The “Girl Effect” and women’s rights

Whether you agree with it or not the “girl effect” has become something of a phenomenon and popular catchphrase among international economic development projects since the Nike Foundation launched the initiative in 2008. ‘You start the girl effect’, the website proclaims, with the girl effect being:

The unique potential for 600 million adolescent girls to end poverty for themselves and the world.

That’s quite a claim!

Detractors from the initiative, on the other hand, have been making a solid case against this approach, which has been summarised over at the Aid Watch blog at New York University (no longer in operation since May). Is the campaign too essentialist? Would the well-being of women really be put ahead of the well being of the economy? What about the agency of girls and women – is this approach only further perpetuating stereotypes, ie. women as victims in need of saving?

Ahead of the launch of this years World Development Report on gender and inequality on the 19th September – the first report of its kind by the World Bank devoted to gender – Duncan Green, head of research at Oxfam UK, invites us to sharpen our gender analysis skills by comparing, contrasting and analysing what is missing from these two videos [2 minutes] on women’s empowerment.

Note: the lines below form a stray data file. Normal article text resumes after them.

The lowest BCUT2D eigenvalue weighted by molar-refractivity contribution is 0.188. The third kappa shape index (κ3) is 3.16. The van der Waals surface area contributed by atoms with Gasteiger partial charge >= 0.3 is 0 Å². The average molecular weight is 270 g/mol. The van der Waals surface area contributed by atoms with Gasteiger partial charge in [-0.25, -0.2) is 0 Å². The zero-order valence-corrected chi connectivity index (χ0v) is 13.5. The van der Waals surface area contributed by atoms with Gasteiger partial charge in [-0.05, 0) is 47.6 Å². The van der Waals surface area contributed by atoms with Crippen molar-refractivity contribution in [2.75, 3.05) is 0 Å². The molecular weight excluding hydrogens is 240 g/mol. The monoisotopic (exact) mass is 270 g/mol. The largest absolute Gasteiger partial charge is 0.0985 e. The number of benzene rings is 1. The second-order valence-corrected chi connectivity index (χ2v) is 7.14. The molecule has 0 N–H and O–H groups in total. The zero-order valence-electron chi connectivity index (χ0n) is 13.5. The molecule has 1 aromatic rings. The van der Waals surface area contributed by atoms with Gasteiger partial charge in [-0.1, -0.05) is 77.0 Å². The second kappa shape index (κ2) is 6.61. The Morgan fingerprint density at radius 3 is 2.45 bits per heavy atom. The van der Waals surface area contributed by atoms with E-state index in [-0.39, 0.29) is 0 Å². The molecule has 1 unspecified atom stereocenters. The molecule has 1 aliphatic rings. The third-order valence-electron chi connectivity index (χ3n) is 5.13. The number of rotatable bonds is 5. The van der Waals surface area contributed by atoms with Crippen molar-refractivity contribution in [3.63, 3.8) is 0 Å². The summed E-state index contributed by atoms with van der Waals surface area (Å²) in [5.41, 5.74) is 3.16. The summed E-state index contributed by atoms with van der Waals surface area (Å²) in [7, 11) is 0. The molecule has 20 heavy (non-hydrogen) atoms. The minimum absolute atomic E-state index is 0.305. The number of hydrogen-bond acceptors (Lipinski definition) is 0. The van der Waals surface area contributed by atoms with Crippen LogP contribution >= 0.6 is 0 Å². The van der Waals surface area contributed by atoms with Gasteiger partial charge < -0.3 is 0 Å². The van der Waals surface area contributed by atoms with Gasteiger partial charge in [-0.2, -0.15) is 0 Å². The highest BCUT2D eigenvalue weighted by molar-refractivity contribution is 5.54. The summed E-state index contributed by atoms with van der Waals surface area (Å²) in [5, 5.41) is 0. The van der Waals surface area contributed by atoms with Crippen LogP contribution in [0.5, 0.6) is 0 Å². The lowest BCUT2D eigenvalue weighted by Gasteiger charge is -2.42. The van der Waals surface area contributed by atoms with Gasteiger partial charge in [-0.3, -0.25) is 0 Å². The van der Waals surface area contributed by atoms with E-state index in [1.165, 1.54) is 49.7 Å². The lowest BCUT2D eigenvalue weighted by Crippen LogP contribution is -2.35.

Is women’s empowerment a panacea for sustainable development? Who is the victor when it comes to women’s rights? Are either of these approaches appropriate or are they both flawed?

Who wins – Nike or the Commonwealth?

When you are finished watching the videos feel free to vote on Duncan’s blog and join in the responses that follow.

Nike Girl Effect video:

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